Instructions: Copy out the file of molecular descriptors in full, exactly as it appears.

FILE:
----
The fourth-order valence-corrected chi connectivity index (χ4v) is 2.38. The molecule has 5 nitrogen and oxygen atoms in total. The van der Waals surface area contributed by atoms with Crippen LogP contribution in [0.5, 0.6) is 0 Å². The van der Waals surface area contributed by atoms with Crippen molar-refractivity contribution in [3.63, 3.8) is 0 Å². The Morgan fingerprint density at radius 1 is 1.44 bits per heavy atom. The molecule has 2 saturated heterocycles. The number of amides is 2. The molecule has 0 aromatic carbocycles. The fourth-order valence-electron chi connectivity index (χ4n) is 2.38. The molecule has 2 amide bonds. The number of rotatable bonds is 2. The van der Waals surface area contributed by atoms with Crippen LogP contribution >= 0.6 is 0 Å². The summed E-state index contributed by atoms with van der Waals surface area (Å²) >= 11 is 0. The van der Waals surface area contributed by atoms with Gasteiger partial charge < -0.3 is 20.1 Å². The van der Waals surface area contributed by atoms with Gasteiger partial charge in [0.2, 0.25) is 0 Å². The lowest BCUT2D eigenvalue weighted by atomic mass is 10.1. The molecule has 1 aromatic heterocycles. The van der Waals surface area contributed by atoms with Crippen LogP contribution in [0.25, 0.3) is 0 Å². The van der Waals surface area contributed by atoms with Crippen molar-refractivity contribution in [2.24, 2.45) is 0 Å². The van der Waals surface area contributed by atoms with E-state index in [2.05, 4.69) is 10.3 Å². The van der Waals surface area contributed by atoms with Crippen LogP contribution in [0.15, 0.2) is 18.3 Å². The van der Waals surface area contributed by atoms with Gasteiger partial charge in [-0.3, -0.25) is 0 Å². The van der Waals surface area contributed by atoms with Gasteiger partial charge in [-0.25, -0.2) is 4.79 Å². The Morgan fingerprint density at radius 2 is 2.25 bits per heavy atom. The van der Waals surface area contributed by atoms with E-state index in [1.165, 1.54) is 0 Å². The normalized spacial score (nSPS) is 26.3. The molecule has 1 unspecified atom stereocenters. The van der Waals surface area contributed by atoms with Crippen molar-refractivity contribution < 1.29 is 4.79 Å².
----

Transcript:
The fourth-order valence-corrected chi connectivity index (χ4v) is 2.38. The molecule has 5 nitrogen and oxygen atoms in total. The van der Waals surface area contributed by atoms with Crippen LogP contribution in [0.5, 0.6) is 0 Å². The van der Waals surface area contributed by atoms with Crippen molar-refractivity contribution in [3.63, 3.8) is 0 Å². The Morgan fingerprint density at radius 1 is 1.44 bits per heavy atom. The molecule has 2 saturated heterocycles. The number of amides is 2. The molecule has 0 aromatic carbocycles. The fourth-order valence-electron chi connectivity index (χ4n) is 2.38. The molecule has 2 amide bonds. The number of rotatable bonds is 2. The van der Waals surface area contributed by atoms with Crippen LogP contribution >= 0.6 is 0 Å². The summed E-state index contributed by atoms with van der Waals surface area (Å²) >= 11 is 0. The van der Waals surface area contributed by atoms with Gasteiger partial charge < -0.3 is 20.1 Å². The van der Waals surface area contributed by atoms with Gasteiger partial charge in [0.2, 0.25) is 0 Å². The lowest BCUT2D eigenvalue weighted by atomic mass is 10.1. The molecule has 1 aromatic heterocycles. The van der Waals surface area contributed by atoms with Crippen LogP contribution in [0.25, 0.3) is 0 Å². The van der Waals surface area contributed by atoms with Crippen molar-refractivity contribution in [2.24, 2.45) is 0 Å². The van der Waals surface area contributed by atoms with E-state index in [2.05, 4.69) is 10.3 Å². The van der Waals surface area contributed by atoms with Crippen LogP contribution in [0.15, 0.2) is 18.3 Å². The van der Waals surface area contributed by atoms with Gasteiger partial charge in [-0.3, -0.25) is 0 Å². The van der Waals surface area contributed by atoms with Gasteiger partial charge in [-0.25, -0.2) is 4.79 Å². The Morgan fingerprint density at radius 2 is 2.25 bits per heavy atom. The van der Waals surface area contributed by atoms with E-state index in [1.165, 1.54) is 0 Å². The normalized spacial score (nSPS) is 26.3. The molecule has 1 unspecified atom stereocenters. The van der Waals surface area contributed by atoms with Crippen molar-refractivity contribution < 1.29 is 4.79 Å².